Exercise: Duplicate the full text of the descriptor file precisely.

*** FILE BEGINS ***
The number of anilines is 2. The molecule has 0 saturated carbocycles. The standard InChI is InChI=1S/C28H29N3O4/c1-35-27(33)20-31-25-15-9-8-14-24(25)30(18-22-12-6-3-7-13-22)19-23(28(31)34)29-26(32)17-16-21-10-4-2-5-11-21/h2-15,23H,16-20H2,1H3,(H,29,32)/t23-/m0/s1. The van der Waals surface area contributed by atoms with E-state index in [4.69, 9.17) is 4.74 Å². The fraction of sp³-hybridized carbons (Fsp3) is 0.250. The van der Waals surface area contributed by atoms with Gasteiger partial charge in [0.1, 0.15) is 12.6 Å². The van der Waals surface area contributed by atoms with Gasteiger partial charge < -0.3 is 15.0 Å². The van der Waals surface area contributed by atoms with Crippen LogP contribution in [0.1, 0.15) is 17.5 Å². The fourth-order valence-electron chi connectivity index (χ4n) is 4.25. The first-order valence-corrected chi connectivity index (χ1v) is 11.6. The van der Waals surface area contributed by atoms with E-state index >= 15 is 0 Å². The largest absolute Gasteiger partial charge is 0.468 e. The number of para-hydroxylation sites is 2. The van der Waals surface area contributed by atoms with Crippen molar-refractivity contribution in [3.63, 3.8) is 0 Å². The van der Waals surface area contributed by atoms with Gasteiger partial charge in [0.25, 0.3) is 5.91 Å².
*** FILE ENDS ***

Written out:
The number of anilines is 2. The molecule has 0 saturated carbocycles. The standard InChI is InChI=1S/C28H29N3O4/c1-35-27(33)20-31-25-15-9-8-14-24(25)30(18-22-12-6-3-7-13-22)19-23(28(31)34)29-26(32)17-16-21-10-4-2-5-11-21/h2-15,23H,16-20H2,1H3,(H,29,32)/t23-/m0/s1. The van der Waals surface area contributed by atoms with E-state index in [4.69, 9.17) is 4.74 Å². The fraction of sp³-hybridized carbons (Fsp3) is 0.250. The van der Waals surface area contributed by atoms with Gasteiger partial charge in [0.1, 0.15) is 12.6 Å². The van der Waals surface area contributed by atoms with Gasteiger partial charge < -0.3 is 15.0 Å². The van der Waals surface area contributed by atoms with Crippen LogP contribution in [0.1, 0.15) is 17.5 Å². The fourth-order valence-electron chi connectivity index (χ4n) is 4.25. The first-order valence-corrected chi connectivity index (χ1v) is 11.6. The van der Waals surface area contributed by atoms with E-state index >= 15 is 0 Å². The largest absolute Gasteiger partial charge is 0.468 e. The number of para-hydroxylation sites is 2. The van der Waals surface area contributed by atoms with Crippen molar-refractivity contribution in [3.63, 3.8) is 0 Å². The van der Waals surface area contributed by atoms with Gasteiger partial charge in [0.25, 0.3) is 5.91 Å².